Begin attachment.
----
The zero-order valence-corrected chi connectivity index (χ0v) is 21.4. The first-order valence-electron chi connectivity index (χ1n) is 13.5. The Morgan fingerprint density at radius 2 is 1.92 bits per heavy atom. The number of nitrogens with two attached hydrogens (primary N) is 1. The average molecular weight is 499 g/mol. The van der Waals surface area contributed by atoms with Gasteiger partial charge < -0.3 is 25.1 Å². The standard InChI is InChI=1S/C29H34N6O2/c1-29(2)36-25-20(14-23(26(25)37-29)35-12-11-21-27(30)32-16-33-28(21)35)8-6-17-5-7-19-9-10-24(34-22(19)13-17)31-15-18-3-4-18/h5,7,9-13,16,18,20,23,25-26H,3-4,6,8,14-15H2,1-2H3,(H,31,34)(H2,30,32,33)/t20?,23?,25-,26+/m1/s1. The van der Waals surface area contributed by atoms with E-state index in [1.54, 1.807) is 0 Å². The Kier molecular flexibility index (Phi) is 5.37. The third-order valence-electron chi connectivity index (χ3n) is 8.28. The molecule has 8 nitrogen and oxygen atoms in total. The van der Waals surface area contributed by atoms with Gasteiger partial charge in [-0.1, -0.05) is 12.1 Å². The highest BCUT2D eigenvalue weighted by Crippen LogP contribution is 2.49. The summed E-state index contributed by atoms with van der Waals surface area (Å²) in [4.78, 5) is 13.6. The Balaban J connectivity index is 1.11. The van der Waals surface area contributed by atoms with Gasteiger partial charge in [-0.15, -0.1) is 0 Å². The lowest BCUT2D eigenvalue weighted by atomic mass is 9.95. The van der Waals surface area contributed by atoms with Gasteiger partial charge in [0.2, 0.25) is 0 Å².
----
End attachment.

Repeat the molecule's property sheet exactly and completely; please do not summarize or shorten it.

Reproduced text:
The zero-order valence-corrected chi connectivity index (χ0v) is 21.4. The first-order valence-electron chi connectivity index (χ1n) is 13.5. The Morgan fingerprint density at radius 2 is 1.92 bits per heavy atom. The number of nitrogens with two attached hydrogens (primary N) is 1. The average molecular weight is 499 g/mol. The van der Waals surface area contributed by atoms with Gasteiger partial charge < -0.3 is 25.1 Å². The standard InChI is InChI=1S/C29H34N6O2/c1-29(2)36-25-20(14-23(26(25)37-29)35-12-11-21-27(30)32-16-33-28(21)35)8-6-17-5-7-19-9-10-24(34-22(19)13-17)31-15-18-3-4-18/h5,7,9-13,16,18,20,23,25-26H,3-4,6,8,14-15H2,1-2H3,(H,31,34)(H2,30,32,33)/t20?,23?,25-,26+/m1/s1. The van der Waals surface area contributed by atoms with E-state index in [1.54, 1.807) is 0 Å². The Kier molecular flexibility index (Phi) is 5.37. The third-order valence-electron chi connectivity index (χ3n) is 8.28. The molecule has 8 nitrogen and oxygen atoms in total. The van der Waals surface area contributed by atoms with Gasteiger partial charge in [-0.1, -0.05) is 12.1 Å². The highest BCUT2D eigenvalue weighted by Crippen LogP contribution is 2.49. The summed E-state index contributed by atoms with van der Waals surface area (Å²) in [4.78, 5) is 13.6. The Balaban J connectivity index is 1.11. The van der Waals surface area contributed by atoms with Gasteiger partial charge in [-0.15, -0.1) is 0 Å². The lowest BCUT2D eigenvalue weighted by atomic mass is 9.95. The van der Waals surface area contributed by atoms with Gasteiger partial charge in [0.2, 0.25) is 0 Å².